• Tell your American Empire to stop making mortal enemies by subjugating Third World Nations, all to make the Elites richer, and to protect your way of life because your people can't compete with the World's best and brightest. I know it will be tough, considering the U.S.A. is no longer the great Constitutional Democratic Republic. But you gotta ask yourself, are you an AmeriCAN or an AmeriCAN'T? Sent from the iMore App
  • Yup. But, actually, we were never a great constitutional democratic republic. But we play one on TV!
  • FBI wants to make it a precedent and they abuse Apple for it. They want the San Bernardino case to become the key to empower the FBI. If FBI will loose this special case, the are loosing much more. They can't step back and must keep on pushing it forward. I hope Apple and especially Tim Cook remain strong. It is our all democracy. We all have to back Apple and stand with them.
    Guido Lange @1World2Care4 Berlin, Germany Sent from the iMore App
  • So, if Snowden is right (and Apple WRONG), the iPhone still isn't REALLY fully secure from the FBI is it? Then, Apple would effectively be lying?
  • No. Nobody asked Apple to unlock the Phone, they want a backdoored iOS version. Snowden is helping Apple, by saying that the FBI doesn't NEED Apple to make a backdoored iOS version, that they can get the contents of the phone if they want.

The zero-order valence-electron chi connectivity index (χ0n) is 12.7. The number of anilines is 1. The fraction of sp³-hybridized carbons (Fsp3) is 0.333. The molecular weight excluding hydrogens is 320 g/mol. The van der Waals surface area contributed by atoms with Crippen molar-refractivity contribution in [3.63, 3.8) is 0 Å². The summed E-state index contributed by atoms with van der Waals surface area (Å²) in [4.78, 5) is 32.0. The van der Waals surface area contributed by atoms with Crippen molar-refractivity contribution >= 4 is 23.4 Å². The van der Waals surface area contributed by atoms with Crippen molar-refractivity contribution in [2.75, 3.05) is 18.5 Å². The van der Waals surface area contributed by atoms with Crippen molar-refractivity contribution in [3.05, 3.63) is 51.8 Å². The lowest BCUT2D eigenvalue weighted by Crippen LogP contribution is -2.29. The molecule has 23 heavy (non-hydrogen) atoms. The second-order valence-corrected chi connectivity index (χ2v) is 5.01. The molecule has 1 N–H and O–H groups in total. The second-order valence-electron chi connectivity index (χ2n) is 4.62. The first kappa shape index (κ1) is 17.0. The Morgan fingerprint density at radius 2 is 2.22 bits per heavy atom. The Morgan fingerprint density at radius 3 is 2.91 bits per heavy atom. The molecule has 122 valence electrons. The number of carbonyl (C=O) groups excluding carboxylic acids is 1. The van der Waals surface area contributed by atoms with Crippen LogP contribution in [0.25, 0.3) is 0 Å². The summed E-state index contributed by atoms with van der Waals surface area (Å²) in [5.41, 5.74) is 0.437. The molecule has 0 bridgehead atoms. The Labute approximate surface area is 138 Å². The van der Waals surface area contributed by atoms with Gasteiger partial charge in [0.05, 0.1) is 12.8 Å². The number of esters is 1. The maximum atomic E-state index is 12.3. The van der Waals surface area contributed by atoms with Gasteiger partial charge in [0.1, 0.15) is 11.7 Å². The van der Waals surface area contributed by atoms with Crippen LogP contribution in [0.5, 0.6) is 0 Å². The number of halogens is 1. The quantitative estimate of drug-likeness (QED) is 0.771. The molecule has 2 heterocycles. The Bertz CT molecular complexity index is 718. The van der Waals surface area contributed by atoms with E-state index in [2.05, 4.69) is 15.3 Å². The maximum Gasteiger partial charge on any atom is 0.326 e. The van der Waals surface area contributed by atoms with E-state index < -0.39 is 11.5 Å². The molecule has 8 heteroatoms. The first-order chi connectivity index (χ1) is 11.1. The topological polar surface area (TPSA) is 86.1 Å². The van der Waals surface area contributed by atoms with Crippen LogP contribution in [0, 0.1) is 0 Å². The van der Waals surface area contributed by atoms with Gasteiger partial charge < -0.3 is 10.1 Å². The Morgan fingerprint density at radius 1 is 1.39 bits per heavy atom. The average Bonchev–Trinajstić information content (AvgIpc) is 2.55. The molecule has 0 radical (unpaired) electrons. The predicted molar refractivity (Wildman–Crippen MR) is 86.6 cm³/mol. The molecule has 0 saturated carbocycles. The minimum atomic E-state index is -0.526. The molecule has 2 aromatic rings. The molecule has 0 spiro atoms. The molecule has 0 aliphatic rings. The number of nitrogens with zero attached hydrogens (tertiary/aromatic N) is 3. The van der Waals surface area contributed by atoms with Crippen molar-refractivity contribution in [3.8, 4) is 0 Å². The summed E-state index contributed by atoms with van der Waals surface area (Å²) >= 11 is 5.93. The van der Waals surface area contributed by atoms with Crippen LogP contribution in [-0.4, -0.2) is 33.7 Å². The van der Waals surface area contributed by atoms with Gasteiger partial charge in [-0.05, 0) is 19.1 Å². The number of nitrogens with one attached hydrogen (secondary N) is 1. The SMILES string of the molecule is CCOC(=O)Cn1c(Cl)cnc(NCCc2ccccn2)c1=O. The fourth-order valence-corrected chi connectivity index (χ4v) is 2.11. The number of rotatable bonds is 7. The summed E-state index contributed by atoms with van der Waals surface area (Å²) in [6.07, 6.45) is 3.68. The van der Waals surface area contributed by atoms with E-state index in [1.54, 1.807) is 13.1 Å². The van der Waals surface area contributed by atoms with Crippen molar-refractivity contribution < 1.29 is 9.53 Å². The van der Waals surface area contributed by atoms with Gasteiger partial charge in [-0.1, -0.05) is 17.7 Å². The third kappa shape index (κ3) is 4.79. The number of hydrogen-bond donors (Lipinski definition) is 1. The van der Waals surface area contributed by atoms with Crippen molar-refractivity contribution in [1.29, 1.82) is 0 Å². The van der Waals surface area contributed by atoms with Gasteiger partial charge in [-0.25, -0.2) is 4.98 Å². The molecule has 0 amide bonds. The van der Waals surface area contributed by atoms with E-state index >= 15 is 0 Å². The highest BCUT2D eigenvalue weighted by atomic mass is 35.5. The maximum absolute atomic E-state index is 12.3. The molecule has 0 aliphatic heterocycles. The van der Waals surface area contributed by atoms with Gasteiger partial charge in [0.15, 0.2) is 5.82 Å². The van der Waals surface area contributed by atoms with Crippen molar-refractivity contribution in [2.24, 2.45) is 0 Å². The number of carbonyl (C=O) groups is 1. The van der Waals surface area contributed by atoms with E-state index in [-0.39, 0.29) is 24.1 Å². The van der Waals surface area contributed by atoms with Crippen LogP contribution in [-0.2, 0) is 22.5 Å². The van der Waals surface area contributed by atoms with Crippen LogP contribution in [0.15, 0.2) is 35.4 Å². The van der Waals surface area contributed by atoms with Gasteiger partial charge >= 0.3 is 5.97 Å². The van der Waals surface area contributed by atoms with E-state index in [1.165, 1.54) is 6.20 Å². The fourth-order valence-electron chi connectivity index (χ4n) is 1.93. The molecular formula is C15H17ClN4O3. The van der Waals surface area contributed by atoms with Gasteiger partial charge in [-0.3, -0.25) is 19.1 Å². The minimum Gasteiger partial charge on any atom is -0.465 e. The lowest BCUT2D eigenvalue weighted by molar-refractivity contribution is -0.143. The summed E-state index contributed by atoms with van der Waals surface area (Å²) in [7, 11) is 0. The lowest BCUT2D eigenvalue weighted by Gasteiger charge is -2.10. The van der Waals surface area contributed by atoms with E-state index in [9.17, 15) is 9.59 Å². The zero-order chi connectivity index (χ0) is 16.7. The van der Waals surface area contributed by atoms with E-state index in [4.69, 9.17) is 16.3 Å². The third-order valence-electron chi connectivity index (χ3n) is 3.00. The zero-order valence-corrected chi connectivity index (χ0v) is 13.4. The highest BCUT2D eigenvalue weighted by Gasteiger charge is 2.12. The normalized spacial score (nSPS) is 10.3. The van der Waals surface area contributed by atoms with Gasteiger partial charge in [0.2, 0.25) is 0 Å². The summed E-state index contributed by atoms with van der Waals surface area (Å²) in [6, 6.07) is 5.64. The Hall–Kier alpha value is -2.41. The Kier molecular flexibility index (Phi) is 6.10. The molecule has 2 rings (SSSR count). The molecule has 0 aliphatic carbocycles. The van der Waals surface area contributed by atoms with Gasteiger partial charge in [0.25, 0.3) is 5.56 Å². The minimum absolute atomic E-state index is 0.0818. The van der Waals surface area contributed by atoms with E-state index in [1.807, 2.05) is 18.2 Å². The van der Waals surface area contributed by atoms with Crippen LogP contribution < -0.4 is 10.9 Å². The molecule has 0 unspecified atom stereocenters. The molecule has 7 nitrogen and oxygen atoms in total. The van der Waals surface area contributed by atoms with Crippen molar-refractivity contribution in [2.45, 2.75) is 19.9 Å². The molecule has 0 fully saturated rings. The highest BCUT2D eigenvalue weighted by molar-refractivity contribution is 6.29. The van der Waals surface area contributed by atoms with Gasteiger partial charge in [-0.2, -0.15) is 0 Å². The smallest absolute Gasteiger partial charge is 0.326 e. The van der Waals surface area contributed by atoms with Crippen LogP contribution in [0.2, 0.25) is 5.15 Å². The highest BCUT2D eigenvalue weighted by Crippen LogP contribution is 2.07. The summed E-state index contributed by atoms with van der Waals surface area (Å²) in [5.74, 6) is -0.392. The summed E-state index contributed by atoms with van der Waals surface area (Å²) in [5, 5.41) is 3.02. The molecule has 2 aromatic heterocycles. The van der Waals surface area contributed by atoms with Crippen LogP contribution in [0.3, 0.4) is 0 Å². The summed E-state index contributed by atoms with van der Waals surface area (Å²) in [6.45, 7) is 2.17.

• The point is...Apple is saying it's IMPOSSIBLE to gain access to it even for them. Backdoor or not, they are trying to publicly state their encryption is essentially unbreakable. How does Snowden's argument help Apple then when they say it can't be done? If so, Cook is lying. If Cook is telling the truth then Snowden is not helping the FBI, not Apple. Get it? Sent from the iMore App
  • I'm not sure what Tim said. But I'm sure that it can be done but Apple won't do it. Tim should had said that "Apple won't do it " , instead of "Apple can't do it" . Everything is possible but no one want to tarnish there image by saying " yes the phone isn't that secure if you're smart enough " . Just a fun fact, no cruise line will come out and said there's a very small possibility that our ship will sink and our passengers will die but titanic , advert as the unsinkable, did sank.